No one innovation or event
changed the course of the modern music
industry more than the introduction of
Napster. On this day 15 years ago, Napster
faced its first real challenge from the artistic community.
On April 13th, 2000, while label executives were wringing
their hands and trying to decided their next move, attorneys
for Metallica filed Metallica
v. Napster, Inc. in the United States District Court
for the Northern District of California.
It was the first time that had artist sued
Napster. The charges leveled against the peer to peer
music file sharing service included copyright infringement,
racketeering, and unlawful use of digital audio interface
“Napster hijacked our music without asking,” Metallica’s
drummer Lars Ulrich told Congress in July 2000. “They never
sought our permission. Our catalog of music simply became
available for free downloads on the Napster system.”
Here’s what happened next:
In March 2001, the federal district court
judge ruling over the case, Marilyn Hall Patel, issued
a preliminary injunction in Metallica’s favor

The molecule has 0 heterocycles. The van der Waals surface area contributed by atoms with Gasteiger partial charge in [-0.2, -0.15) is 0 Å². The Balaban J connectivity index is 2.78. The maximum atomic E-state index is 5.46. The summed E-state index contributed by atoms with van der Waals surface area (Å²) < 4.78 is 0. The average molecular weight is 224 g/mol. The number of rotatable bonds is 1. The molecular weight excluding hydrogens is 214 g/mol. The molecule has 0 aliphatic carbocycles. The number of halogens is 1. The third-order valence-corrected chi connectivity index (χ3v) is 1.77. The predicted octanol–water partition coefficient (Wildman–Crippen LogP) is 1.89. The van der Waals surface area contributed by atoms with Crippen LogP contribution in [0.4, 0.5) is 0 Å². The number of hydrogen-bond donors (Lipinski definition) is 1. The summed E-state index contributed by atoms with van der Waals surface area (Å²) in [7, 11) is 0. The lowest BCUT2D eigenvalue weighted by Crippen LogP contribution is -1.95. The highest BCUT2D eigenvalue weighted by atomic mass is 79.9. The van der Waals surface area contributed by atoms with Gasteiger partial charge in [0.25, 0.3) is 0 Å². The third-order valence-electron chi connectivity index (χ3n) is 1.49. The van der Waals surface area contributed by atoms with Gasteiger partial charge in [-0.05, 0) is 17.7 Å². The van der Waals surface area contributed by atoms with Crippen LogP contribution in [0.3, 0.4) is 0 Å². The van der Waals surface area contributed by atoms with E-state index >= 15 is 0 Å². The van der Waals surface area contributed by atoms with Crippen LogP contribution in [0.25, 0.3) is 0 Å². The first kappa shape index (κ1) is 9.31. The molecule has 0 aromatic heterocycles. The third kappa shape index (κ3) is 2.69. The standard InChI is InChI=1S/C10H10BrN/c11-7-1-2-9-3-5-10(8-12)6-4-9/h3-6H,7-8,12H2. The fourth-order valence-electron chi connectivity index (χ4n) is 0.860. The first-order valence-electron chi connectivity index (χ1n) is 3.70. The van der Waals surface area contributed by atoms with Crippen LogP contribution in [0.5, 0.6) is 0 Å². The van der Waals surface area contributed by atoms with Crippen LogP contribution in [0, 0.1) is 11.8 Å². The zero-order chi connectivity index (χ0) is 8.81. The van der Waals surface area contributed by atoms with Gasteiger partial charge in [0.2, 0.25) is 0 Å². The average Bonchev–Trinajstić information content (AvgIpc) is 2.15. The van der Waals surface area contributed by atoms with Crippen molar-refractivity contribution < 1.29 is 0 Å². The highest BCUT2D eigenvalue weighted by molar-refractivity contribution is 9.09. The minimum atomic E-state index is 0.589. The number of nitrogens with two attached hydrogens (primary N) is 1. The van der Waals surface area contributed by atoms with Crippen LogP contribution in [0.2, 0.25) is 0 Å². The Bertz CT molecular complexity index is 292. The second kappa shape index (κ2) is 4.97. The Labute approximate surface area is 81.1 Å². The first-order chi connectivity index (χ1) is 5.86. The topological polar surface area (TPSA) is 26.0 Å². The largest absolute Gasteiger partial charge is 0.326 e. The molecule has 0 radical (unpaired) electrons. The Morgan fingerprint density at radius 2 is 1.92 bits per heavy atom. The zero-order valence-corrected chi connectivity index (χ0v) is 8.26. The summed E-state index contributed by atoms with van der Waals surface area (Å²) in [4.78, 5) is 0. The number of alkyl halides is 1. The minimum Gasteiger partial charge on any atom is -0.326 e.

pending the case’s resolution
On July 12, 2001 Napster reached a settlement with
Metallica and Dr. Dre after Bertelsmann AG BMG
became interested in purchasing the rights to Napster for $94
million. The settlement required that Napster block all of
the music being shared from any artist that did not want
their music to be shared.
The $94 million deal was blocked when Judge Peter Walsh
ruled that the deal was tainted because Napster Chief
Executive Officer Konrad Hilbers, a former Bertelsmann
executive, had one foot in the Napster camp and one foot in
the Bertelsmann camp.
Napster was forced to file for Chapter 7 and
liquefy its assets.
To say that the music industry has never been the same is